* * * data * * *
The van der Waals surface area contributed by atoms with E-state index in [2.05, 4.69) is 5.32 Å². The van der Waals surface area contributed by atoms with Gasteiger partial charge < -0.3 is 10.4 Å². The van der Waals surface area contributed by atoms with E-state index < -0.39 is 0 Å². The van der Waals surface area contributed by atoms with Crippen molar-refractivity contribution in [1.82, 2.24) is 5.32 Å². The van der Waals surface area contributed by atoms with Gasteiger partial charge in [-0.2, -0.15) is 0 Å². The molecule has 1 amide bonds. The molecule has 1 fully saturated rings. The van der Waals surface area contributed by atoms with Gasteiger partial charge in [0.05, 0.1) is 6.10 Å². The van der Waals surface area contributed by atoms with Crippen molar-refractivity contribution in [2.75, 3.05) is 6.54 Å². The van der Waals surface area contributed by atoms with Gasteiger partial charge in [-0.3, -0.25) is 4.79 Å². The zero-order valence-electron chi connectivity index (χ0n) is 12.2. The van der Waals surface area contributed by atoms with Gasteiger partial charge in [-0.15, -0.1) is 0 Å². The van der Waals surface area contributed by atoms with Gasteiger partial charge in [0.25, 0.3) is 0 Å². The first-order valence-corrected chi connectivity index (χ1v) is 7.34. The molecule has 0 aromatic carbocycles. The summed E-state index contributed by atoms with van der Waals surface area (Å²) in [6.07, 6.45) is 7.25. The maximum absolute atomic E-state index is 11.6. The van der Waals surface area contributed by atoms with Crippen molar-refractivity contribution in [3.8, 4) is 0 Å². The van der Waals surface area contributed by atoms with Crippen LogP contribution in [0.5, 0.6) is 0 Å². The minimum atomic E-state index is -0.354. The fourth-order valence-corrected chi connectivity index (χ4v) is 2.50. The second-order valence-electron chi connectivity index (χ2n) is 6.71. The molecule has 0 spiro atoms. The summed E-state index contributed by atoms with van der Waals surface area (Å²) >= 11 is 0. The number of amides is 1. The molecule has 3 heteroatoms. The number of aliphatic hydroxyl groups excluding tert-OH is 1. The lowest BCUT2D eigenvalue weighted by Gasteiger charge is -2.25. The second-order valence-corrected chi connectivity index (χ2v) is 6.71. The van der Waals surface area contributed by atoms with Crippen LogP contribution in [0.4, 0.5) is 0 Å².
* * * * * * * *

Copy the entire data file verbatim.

The van der Waals surface area contributed by atoms with E-state index in [2.05, 4.69) is 5.32 Å². The van der Waals surface area contributed by atoms with Gasteiger partial charge < -0.3 is 10.4 Å². The van der Waals surface area contributed by atoms with E-state index < -0.39 is 0 Å². The van der Waals surface area contributed by atoms with Crippen molar-refractivity contribution in [1.82, 2.24) is 5.32 Å². The van der Waals surface area contributed by atoms with Gasteiger partial charge in [-0.2, -0.15) is 0 Å². The molecule has 1 amide bonds. The molecule has 1 fully saturated rings. The van der Waals surface area contributed by atoms with Gasteiger partial charge in [0.05, 0.1) is 6.10 Å². The van der Waals surface area contributed by atoms with Crippen molar-refractivity contribution in [2.75, 3.05) is 6.54 Å². The van der Waals surface area contributed by atoms with Gasteiger partial charge in [-0.3, -0.25) is 4.79 Å². The zero-order valence-electron chi connectivity index (χ0n) is 12.2. The van der Waals surface area contributed by atoms with Gasteiger partial charge in [-0.15, -0.1) is 0 Å². The van der Waals surface area contributed by atoms with Gasteiger partial charge in [0.25, 0.3) is 0 Å². The first-order valence-corrected chi connectivity index (χ1v) is 7.34. The molecule has 0 aromatic carbocycles. The summed E-state index contributed by atoms with van der Waals surface area (Å²) in [6.07, 6.45) is 7.25. The maximum absolute atomic E-state index is 11.6. The van der Waals surface area contributed by atoms with Crippen molar-refractivity contribution in [3.8, 4) is 0 Å². The van der Waals surface area contributed by atoms with Crippen LogP contribution in [0.5, 0.6) is 0 Å². The minimum atomic E-state index is -0.354. The fourth-order valence-corrected chi connectivity index (χ4v) is 2.50. The second-order valence-electron chi connectivity index (χ2n) is 6.71. The molecule has 0 spiro atoms. The summed E-state index contributed by atoms with van der Waals surface area (Å²) >= 11 is 0. The number of amides is 1. The molecule has 3 heteroatoms. The number of aliphatic hydroxyl groups excluding tert-OH is 1. The lowest BCUT2D eigenvalue weighted by Gasteiger charge is -2.25. The second-order valence-corrected chi connectivity index (χ2v) is 6.71. The van der Waals surface area contributed by atoms with Crippen LogP contribution in [0.4, 0.5) is 0 Å².